Date of Award
Calibration and Validation, FEA, Finite element analysis, Probabilistic analysis, Spine, Total Disc Replacement
Validated finite element (FE) models of the functional spinal unit (FSU) and lumbar spine are essential in design-phase device development and in assessing the mechanics associated with normal spine function and degenerative disc disease (DDD), as well as the impact of fusion and total disc replacement (TDR). Although experimental data from fully intact specimens can be used for model calibration and validation, the contributions from the individual structures (disc, facets, and ligaments) may be inappropriately distributed. Hence, creation of decompression conditions or device implantations that require structure removal may not have the proper resulting mechanics. An explicit FE formulation may be advantageous compared to standard analysis due to efficiency in handling complex, changing contact conditions and the ability to evaluate either rigid or deformable body contact. Also, probabilistic studies based on these deterministic FE formulations are of great interest currently as model input parameters (such as properties of nucleus, annulus, ligament stiffness and facet material and geometric orientation) have been characterized experimentally, but contain substantial variability. The use of these FE formulations is not only valuable from an intact spine point of view, but also relevant in understanding and improving the design outcome of procedures like the total disc replacement (TDR). It has been shown that clinical outcome and the incidence of adjacent level disease is linked to the range of motion achieved by the introduction of these disc replacement devices like the ProDisc-L (Synthes Spine, West Chester, PA). Placement of the spherical center of the device as close as possible to the anatomical axis of rotation of the segment is essential in achieving optimal performance.
Accordingly, an explicit FE model of the lumbosacral spine and FSU's L2-L3 and L4-L5 using subject-specific in vitro data was developed using sequential transection of each structure. In addition, the objective of this dissertation was to develop a computationally efficient, probabilistic explicit FE model of the lumbar spine, to evaluate spine mechanics for the FSU's L2-L3 and L4-L5. This probabilistic modeling approach was used to assess the capability of efficient probabilistic analyses to predict performance incorporating disc and ligament material variability as well as geometric variability of the facet joint. A well calibrated deterministic and probabilistic model can be used as an excellent computational tool to predict the behavior of the spine with implants like the ProDisc-L. This dissertation also investigates the effect of altering the position of the Prodisc-L implanted in a FE model on ROM during flexion-extension, lateral bending, and axial rotation. Specifically, ROM, bone impingement, implant impingement, and facet forces were evaluated with varying anterior-posterior and medial-lateral placement of the TDR implant.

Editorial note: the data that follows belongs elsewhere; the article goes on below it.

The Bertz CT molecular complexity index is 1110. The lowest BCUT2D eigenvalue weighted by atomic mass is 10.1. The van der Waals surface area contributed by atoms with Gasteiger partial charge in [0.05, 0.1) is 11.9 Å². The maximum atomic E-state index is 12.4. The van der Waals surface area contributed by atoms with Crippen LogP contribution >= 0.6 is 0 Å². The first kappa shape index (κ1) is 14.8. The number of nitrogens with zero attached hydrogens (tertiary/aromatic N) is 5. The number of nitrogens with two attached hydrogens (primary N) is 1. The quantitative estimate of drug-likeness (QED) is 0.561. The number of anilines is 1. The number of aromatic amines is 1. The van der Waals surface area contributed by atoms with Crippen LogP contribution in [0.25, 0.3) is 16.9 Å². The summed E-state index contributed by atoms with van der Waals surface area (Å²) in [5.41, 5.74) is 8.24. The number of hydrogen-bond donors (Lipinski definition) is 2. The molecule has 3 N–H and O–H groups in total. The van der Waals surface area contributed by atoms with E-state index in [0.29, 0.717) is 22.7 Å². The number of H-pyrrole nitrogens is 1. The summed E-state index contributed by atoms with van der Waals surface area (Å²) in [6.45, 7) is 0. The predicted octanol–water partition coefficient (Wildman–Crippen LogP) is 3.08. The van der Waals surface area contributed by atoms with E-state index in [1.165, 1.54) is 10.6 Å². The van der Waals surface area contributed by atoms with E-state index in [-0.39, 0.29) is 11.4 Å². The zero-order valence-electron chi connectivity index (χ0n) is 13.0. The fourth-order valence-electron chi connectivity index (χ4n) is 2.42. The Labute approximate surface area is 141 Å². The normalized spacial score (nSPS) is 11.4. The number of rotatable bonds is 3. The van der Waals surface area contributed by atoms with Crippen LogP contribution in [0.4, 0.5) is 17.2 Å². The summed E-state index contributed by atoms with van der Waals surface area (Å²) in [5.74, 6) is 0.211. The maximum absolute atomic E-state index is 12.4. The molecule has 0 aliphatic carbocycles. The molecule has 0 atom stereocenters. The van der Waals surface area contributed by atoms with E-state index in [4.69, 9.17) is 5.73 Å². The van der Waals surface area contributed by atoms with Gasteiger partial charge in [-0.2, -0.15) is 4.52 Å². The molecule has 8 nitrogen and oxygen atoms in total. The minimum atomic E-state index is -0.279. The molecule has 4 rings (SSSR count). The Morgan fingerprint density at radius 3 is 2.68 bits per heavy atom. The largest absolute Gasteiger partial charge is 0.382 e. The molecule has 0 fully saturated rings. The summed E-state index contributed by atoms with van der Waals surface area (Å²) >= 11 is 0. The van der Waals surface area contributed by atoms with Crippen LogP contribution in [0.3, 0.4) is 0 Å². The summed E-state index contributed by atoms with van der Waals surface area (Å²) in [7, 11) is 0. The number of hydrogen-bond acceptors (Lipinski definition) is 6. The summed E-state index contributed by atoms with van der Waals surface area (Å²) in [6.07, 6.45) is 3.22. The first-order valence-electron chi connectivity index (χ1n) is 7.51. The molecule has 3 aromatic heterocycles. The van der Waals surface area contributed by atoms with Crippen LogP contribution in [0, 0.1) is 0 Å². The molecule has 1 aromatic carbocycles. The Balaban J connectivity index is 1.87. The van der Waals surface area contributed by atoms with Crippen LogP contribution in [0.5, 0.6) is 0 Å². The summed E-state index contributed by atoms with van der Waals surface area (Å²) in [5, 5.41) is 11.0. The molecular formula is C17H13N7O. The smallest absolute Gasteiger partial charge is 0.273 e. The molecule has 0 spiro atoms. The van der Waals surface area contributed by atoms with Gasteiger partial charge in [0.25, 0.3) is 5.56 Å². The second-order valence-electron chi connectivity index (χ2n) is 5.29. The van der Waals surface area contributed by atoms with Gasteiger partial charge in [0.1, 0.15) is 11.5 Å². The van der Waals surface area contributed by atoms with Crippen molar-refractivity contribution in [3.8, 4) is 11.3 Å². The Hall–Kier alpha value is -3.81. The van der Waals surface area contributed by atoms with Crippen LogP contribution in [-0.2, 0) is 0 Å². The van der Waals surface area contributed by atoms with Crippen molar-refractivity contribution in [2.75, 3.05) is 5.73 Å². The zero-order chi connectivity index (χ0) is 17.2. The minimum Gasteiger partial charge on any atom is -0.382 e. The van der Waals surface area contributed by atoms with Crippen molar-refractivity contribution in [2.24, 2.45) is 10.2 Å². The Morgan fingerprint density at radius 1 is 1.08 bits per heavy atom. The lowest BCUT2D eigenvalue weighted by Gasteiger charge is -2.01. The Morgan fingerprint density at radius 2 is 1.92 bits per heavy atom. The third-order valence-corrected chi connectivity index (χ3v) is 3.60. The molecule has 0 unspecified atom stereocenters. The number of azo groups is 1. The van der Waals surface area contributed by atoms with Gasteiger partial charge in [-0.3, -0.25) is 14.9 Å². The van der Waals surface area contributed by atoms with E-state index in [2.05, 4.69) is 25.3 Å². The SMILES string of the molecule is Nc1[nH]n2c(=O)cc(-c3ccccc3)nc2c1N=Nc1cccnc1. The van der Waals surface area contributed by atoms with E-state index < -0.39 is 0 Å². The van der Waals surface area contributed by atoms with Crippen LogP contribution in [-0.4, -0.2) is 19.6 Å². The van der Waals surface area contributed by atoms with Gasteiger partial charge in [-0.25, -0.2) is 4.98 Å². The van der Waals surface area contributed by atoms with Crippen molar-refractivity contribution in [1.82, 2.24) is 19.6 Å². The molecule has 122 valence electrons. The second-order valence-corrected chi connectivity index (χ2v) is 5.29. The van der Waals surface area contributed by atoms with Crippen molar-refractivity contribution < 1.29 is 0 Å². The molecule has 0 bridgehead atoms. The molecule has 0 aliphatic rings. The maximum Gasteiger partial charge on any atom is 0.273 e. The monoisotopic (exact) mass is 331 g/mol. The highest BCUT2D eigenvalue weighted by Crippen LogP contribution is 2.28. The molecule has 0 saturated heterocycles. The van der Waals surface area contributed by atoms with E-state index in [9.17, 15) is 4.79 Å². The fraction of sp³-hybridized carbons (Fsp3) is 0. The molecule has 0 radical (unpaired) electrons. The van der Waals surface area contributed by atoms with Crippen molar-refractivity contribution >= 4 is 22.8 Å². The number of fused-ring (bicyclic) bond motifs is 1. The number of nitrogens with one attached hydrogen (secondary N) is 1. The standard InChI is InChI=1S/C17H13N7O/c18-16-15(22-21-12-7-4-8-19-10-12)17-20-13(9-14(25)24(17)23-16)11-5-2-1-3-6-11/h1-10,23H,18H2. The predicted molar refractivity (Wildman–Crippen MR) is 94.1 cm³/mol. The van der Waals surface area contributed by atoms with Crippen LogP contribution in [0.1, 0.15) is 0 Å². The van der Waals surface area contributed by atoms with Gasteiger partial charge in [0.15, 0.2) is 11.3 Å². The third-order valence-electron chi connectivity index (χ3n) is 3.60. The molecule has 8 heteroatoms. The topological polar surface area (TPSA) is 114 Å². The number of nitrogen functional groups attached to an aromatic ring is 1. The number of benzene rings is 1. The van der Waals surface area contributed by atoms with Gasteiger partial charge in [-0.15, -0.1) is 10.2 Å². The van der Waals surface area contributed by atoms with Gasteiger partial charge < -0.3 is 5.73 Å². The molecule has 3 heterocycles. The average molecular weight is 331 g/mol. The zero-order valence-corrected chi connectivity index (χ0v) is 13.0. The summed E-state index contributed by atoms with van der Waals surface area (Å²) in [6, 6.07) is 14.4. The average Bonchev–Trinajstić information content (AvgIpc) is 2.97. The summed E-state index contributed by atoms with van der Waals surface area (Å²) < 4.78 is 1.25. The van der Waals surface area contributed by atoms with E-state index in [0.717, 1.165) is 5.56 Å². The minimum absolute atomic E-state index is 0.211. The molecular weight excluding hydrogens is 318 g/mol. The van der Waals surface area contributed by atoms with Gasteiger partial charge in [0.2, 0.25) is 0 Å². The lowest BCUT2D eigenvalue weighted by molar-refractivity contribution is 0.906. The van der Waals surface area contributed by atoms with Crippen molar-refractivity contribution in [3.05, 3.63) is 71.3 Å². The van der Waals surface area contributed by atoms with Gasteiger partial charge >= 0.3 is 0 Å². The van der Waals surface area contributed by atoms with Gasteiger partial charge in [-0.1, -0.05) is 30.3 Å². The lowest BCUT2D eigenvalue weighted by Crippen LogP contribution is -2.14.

The uniqueness of this work is the method developed to tune the individual structures in calibrating the FE model using sequential sectioning. This strong calibration against subject-specific in vitro data developed confidence in the predictive power of this FE model. For an applied torque, the rotational root mean squared error between the model predictions and the experimental results were within 0.15deg averaged during flexion and extension. The probabilistic analysis compared some of the advanced reliability and probabilistic techniques with the Monte Carlo simulation which is considered the gold standard. The efficient methods accurately estimated the results from Monte Carlo simulation in approximately 5% of computational time. This study on the implanted spine performed on four different spine models showed the importance of using FE techniques as a pre-op templating tool in decision making process for spinal procedures.
Rao, Milind, "Explicit Finite Element Modeling of the Human Lumbar Spine" (2012). Electronic Theses and Dissertations. 906.
Recieved from ProQuest
Mechanical engineering, Biomechanics